Once mostly vacant and deteriorating, Washington Avenue today has reversed decades of urban decline to become one of St. Louis's most popular districts. This downtown corridor — replete with residential and office lofts, boutiques, restaurants, and nightclubs — pulses with activity not seen since its garment district days, a time when sidewalks were filled with window-shoppers and buyers. A virtual museum of late 19th and early 20th century warehouse architecture clad in brick, stone, and terra cotta, this monumental corridor imparts one of St. Louis's most cohesive vistas.
A public lottery held in 1762 paid for paving the Market Square in Portsmouth. In the 250 years since, the square and three streets originating from it — Market Street, Pleasant Street, and Congress Street — have remained the hub of downtown commerce and community life year-round. Portsmouth today is a vibrant regional destination for the arts, dining, and heritage tourism, but the city's economy hasn't always been so robust. Faced with declining industry during the 1950s and '60s, the city cleared portions of the downtown through urban renewal. Beginning in the 1970s, creative developers began rehabilitating historic industrial buildings on Market Street for conversion to residential and retail uses.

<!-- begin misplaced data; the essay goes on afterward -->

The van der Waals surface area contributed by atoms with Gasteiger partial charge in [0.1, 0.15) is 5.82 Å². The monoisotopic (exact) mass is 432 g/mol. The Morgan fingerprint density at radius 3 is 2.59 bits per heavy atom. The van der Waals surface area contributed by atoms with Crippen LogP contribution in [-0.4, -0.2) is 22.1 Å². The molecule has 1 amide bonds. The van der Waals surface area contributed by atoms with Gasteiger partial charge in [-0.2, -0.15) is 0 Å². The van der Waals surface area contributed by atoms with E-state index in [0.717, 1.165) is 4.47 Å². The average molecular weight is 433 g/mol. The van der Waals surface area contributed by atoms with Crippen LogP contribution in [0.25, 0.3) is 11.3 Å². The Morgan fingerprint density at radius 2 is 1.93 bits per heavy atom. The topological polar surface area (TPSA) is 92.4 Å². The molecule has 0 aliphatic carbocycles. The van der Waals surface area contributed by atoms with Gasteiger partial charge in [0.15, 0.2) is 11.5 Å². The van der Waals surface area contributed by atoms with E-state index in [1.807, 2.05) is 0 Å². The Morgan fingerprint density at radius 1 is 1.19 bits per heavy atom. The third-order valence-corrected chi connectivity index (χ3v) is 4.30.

When a bypass for U.S. Route 29 took travelers out of downtown Culpeper in the 1960s, businesses in the 200-year-old town closed, trees grew through roofs, and crime plagued streets originally surveyed by a young George Washington. When Norfolk Southern prepared to demolish part of the historic train depot at the eastern end of Davis Street in 1985, residents and downtown business owners joined together to save the building. The effort led to a much larger revitalization effort that saw quick results: in 1993 Culpeper was named one of "America's Top 10 Small Towns."
Historic, vibrant, and eclectic, King Street has been enhanced by active planning and implementation through its evolution from an 18th century colonial seaport and 19th century center of trade to a center of 21st century commerce and tourism. Planning and preservation have ensured that King Street, part of the "Old and Historic District" in Alexandria's "Old Town" neighborhood, balances the past with the present. The city's Archeological Protection Code, adopted in 1989, requires impact assessments on cultural resources for new development and a Board of Architectural Review ensures that designs for new construction and exterior alterations blend with the street's historic buildings.
Downtown Woodstock's four principal streets — Central, Elm, North Park, and South Park — bring together scenic mountain skylines, early 19th century New England architecture, the center of community life, and 250 years of history. Elm Street has some of the oldest properties and most stately homes in Woodstock including the Dana House, F.H. Gillingham & Sons general store, and First Congregational Church, all of which were built during the early 19th century. Lying between North and South Park streets is The Green, Woodstock's community front yard, the location of a weekly farmers market during summer and fall, and the site of several more of the town's most impressive houses.